We also designed our own candy wrappers, bringing out our inner graphic designers.
I have to give Hershey Park (right next door to Chocolate World) credit for being one of the most visitor-friendly amusement parks ever. First, I found an online coupon that gave us $15 off each ticket. Then, I learned that visitors could bring their next-day tickets to the park beginning at 7:30 the night before for “preview night” at no extra cost and that our parking fee that night would count for the next day, too! Finally, HP has an app that gives you the wait times at various rides, literally draws your way from one ride to another, tells you how many steps it will be, and estimates the walk time. Oh, and everyone is crazy nice. Wow!
By the way, this photo is a tribute to the kids’ cousin. Guess what his name is?
We closed out the park, getting to our hotel around 10:30. So, in the morning, I had two sleeping beauties.
We stayed at a Holiday Inn Express (thank you, Hotwire!) about 5 minutes from HP and found a great, old school diner near our hotel: the Cocoa Diner. As we ate, it filled with folks who were clearly regulars–a good sign. And, our breakfasts were huge and yummy.
Our goal that morning was to snag two of the limited number “fast track” coaster passes. HP is known for its amazing roller coasters, and the fast track passes allow their holders to go to the front of the line one time for each coaster. We got them; the kids went coaster crazy; and I spent a lovely day walking from ride to ride, people watching and reading. And for about an hour, I half napped in the shade while the kids played in what must be one of the world’s largest water toys. Truly, I had to finally head into it to chase them down so we could move on 🙂
By the end of the day, they had managed to ride most coasters at least twice! In contrast, I rode only three rides, each once: the giant Ferris wheel, the sky way that glides small tram over the park, and the carousel. Joy all around!
We got to HP at about 9:30 am and closed it out again, leaving at 10 pm–rides, waterpark, food, dip cones, and more. A very good day!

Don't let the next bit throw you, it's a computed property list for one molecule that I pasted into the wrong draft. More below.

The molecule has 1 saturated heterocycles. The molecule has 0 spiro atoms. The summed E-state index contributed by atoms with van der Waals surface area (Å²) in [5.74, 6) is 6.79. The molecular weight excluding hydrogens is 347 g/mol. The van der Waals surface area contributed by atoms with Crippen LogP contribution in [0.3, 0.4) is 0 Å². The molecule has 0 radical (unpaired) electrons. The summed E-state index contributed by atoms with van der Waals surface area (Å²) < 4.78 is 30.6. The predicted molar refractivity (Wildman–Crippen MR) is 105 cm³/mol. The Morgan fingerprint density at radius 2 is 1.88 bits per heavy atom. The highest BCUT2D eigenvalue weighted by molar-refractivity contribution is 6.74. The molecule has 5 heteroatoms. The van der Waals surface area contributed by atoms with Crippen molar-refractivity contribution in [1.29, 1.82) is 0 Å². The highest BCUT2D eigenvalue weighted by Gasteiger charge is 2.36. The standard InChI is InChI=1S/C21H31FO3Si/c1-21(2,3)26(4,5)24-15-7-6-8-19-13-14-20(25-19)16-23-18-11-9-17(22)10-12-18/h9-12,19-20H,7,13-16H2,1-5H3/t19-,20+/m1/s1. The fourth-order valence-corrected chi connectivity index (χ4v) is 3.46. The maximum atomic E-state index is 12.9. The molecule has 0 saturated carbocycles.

The next morning, we first tried to eat at Bob Evans because Penn had never been to one, but the line was out the door. I off handedly commented to a perfect stranger in line that we’d go back to the Cocoa Diner rather than wait to eat at a Bob Evans. As we ate our breakfast, Harper said, “Mom, I think that guy you talked to is here.” And, he was! His family stopped me on the way out and thanked me: they loved their breakfast, too 🙂
On the trolley tour of Hershey we took on day one, Harper and I spied an outlet mall. We decided to hit it that morning before leaving town. Whoop–jackpot! Under Amour, Disney Store, Gap, J Crew, Talbots, and a Red Robin for lunch.
Filled with bottomless fries, we left Hershey with a new destination about three hours away: Tafton. Our week would end with our annual visit to dear family friends Suellyn and Doug at their cottage in the Poconos. Their home sits on a small, private, no motor lake that is beyond lovely.
Even though it was in the high 60s when we arrived, both kids jumped into the lake straightaway. Ah, the power of Rochester-thickened blood!
The cold snap continued through the weekend. It never stopped them. However, this is as far as I got in the water … and even then it was chilly.
At night, we cozied up in the cottage watching Disney movies before treking over to the bunkhouse for bed.
The neighbors around the lake are always extraordinarily generous with their “toys.” This year, someone had paddle boards. The kids had never, ever been on them before and were naturals, paddle boarding all around the lake without once losing balance or cool.
The lake is beautiful, peaceful, relaxing and just plain fun; and the cooler weather didn’t stop Harper and Penn one bit from spending every moment possible in or near it.
I was another story 🙂 Luckily, Suellyn and I went to a hipster boutique in a renovated mill up the road where I picked up several pairs of make-your-own mismatched socks. Turns out they worked wonderfully with flip flops. Note to self–always prepare for the unexpected, like sub 50 degree weather in August.
On the last day, the kids canoed around the lake, played on the island, and the floating dock. I eventually had to pull them out so we could head home.
In the end, this week didn’t include anything that we had initially planned–and it didn’t matter. Although we missed Ned and wished he could have shared every moment with us, we had a great time exploring and discovering new sites and making new memories. As Penn noted on one of the nights we closed out Hershey Park, “I’m actually kinda glad we didn’t go back to Rocking Horse Ranch–otherwise, we’d never have come here.” Our happenstance vacation was a (literally) sweet and cool one; now we just need to go back with Ned!